Ramesh Saxena, a 29-year-old IT professional, had booked a flat in Noida Extension in early 2009. He was promised delivery in three years. But with his dream home nowhere near completion, he is paying Rs 20,000 a month as rent in Vaishali — apart from shelling out even an larger sum as EMI for the home loan.
“I am spending almost Rs 50,000 on rent and EMI. That leaves me with hardly any money. My father, a retired government employee, uses his pension money for other expenses,” said an exasperated Saxena, who had planned to get married only after moving into his own home. His marriage plans, too, are now indefinitely delayed.
Lakhs of middle class families who booked homes in Noida Extension region have similar harrowing tales. Industry estimates suggest that almost half of the four lakh residential units planned in Ghaziabad, Noida and Greater Noida (which includes Noida Extension) are delayed. Among the projects under construction, over 40% are running behind schedule.
“The problem (of delayed possession) is really serious. Most of the projects launched in the last four-five years or even before that have still not been delivered to buyers. Because of this end-users are losing faith in builders’ ability to deliver on time and the latter’s credentials have gone down drastically. This is one of the reasons why real estate is at a low point,” said Santhosh Kumar, CEO (operations) of Jones Lang LaSalle (JLL).
Kumar’s grim picture of realty’s reality comes from these figures given by JLL. At present, a total of 2.3 lakh residential units are under construction with 1.1 lakh in Noida (city and expressway); 94,500 in Noida Extension and 24,600 in Greater Noida (including Yamuna Expressway). “Of these, 231,956 residential units are under construction, 95,859 (or a whopping 41%) are running behind schedule, with maximum delay being four years,” he said.
Industry sources say that while land acquisitions problems have delayed projects, especially in Noida Extension — now Greater Noida (west) — the real problem is elsewhere. “Builders launch a project and based on its prime position, get buyers in droves. But instead of using this money to complete that project, they go on an expansion spree. Today most big names have a plethora of projects but hardly any of them are ready,” said a Noida-based property dealer who did not wish to be named.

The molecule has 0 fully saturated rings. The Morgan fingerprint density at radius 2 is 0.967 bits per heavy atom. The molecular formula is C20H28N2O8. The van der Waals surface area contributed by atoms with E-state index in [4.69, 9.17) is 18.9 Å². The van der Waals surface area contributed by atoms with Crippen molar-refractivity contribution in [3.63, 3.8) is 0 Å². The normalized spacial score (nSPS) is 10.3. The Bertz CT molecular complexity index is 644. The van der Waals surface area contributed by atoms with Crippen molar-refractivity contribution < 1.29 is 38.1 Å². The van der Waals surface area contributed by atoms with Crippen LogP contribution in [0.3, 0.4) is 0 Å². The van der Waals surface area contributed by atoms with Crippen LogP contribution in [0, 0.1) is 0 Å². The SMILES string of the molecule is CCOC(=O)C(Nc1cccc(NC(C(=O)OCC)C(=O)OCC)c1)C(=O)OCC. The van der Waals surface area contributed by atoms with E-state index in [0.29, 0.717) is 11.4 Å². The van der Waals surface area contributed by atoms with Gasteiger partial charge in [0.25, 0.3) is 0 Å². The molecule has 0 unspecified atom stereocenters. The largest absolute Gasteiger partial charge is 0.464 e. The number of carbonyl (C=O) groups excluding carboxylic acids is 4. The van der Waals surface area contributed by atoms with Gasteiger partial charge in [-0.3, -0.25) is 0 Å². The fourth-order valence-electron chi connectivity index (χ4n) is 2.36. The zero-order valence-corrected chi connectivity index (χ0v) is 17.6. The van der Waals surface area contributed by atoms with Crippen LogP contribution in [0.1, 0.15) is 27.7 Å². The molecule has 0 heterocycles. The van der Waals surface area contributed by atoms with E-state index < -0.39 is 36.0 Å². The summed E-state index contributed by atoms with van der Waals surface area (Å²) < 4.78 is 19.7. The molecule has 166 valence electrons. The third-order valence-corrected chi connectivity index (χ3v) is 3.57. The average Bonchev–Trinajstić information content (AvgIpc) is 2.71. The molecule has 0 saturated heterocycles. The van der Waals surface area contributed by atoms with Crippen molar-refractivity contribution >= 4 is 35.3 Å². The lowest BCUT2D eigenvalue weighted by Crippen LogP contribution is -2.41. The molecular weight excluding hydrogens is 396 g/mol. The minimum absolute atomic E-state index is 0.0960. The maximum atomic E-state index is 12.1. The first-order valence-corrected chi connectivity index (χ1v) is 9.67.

Despite the grim ground reality, buyers have no relief from any quarter. A mere Rs 5-10 per square feet is the penalty for delay, and developers find ways to deny even that to buyers.
“In case of construction delays beyond the average stipulated time period of three years and a grace of three months, a few developers pay back some form of penalty either adjusted against the bill or as cash back to the customers. The penalty ranges from approx Rs 5 to Rs 10 per sq ft of the unit area,” said PropEquity CEO Samir Jasuja.
Even this is often denied to buyers. Many builders claim to give extra super area — which means not the carpet area of your home but the public spaces of your building, like stairs — instead. The only remedy for buyers seems to be going to consumer courts as successive UP governments have tended to be builder-friendly.
Lawyers dealing in consumer courts say they see a rush of such cases as this is the only place for harried buyers. “Buyers may get reasonable amounts as compensation for delayed possession from consumer courts but builders in almost all such cases challenge these orders and field legal eagles in higher courts of appeal. The buyer, therefore, is helpless there too,” said a lawyer on condition of anonymity.
Not surprisingly, AAP-style dharnas and agitations in front of builders’ offices or project sites have become a regular feature. “We have been duped by our builder. We were supposed to get our home two years back and there is still no sign of our apartment building on ground. The compensation for delayed delivery should be linked to market rates. We buy flats and then get treated like beggars,” said Pankaj Pokhriyal who has booked a flat in one of the biggest upcoming cities on Noida-Greater Noida Expressway.
“The real estate sector is still not governed by any blanket law due to which it lacks transparency and permits developers to flout monopolistic policies. With the advent of the Real Estate Regulator Bill, passed in the assembly in 2013, we are expecting strict rules safeguarding the interests of the customers,” said PropEquity’s Jasuja.
Till that happens, all buyers can do is curse their stars or suffer in silence.